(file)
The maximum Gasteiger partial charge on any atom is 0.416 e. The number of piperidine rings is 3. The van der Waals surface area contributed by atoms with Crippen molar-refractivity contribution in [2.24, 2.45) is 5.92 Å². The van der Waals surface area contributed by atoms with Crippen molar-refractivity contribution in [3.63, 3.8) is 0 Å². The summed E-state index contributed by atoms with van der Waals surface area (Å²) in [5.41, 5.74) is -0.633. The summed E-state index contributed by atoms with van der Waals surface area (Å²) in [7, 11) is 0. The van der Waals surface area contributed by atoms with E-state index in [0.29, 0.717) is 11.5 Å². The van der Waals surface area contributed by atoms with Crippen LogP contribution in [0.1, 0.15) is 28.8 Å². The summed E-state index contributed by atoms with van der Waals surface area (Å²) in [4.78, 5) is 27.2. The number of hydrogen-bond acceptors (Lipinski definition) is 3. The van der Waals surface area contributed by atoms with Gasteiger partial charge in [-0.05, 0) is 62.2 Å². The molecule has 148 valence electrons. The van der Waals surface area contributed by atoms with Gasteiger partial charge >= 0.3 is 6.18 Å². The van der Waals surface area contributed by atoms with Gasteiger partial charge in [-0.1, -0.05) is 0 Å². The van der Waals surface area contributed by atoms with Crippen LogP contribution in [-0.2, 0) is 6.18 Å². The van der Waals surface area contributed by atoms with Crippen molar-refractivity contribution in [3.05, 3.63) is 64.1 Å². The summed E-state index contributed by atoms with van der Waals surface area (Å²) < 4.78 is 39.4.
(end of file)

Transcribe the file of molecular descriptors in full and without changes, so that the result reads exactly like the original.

The maximum Gasteiger partial charge on any atom is 0.416 e. The number of piperidine rings is 3. The van der Waals surface area contributed by atoms with Crippen molar-refractivity contribution in [2.24, 2.45) is 5.92 Å². The van der Waals surface area contributed by atoms with Crippen molar-refractivity contribution in [3.63, 3.8) is 0 Å². The summed E-state index contributed by atoms with van der Waals surface area (Å²) in [5.41, 5.74) is -0.633. The summed E-state index contributed by atoms with van der Waals surface area (Å²) in [7, 11) is 0. The van der Waals surface area contributed by atoms with E-state index in [0.29, 0.717) is 11.5 Å². The van der Waals surface area contributed by atoms with Crippen LogP contribution in [0.1, 0.15) is 28.8 Å². The summed E-state index contributed by atoms with van der Waals surface area (Å²) in [4.78, 5) is 27.2. The number of hydrogen-bond acceptors (Lipinski definition) is 3. The van der Waals surface area contributed by atoms with Gasteiger partial charge in [-0.05, 0) is 62.2 Å². The molecule has 148 valence electrons. The van der Waals surface area contributed by atoms with Gasteiger partial charge >= 0.3 is 6.18 Å². The van der Waals surface area contributed by atoms with Gasteiger partial charge in [-0.1, -0.05) is 0 Å². The van der Waals surface area contributed by atoms with Crippen LogP contribution in [-0.2, 0) is 6.18 Å². The van der Waals surface area contributed by atoms with Crippen molar-refractivity contribution in [3.05, 3.63) is 64.1 Å². The summed E-state index contributed by atoms with van der Waals surface area (Å²) < 4.78 is 39.4.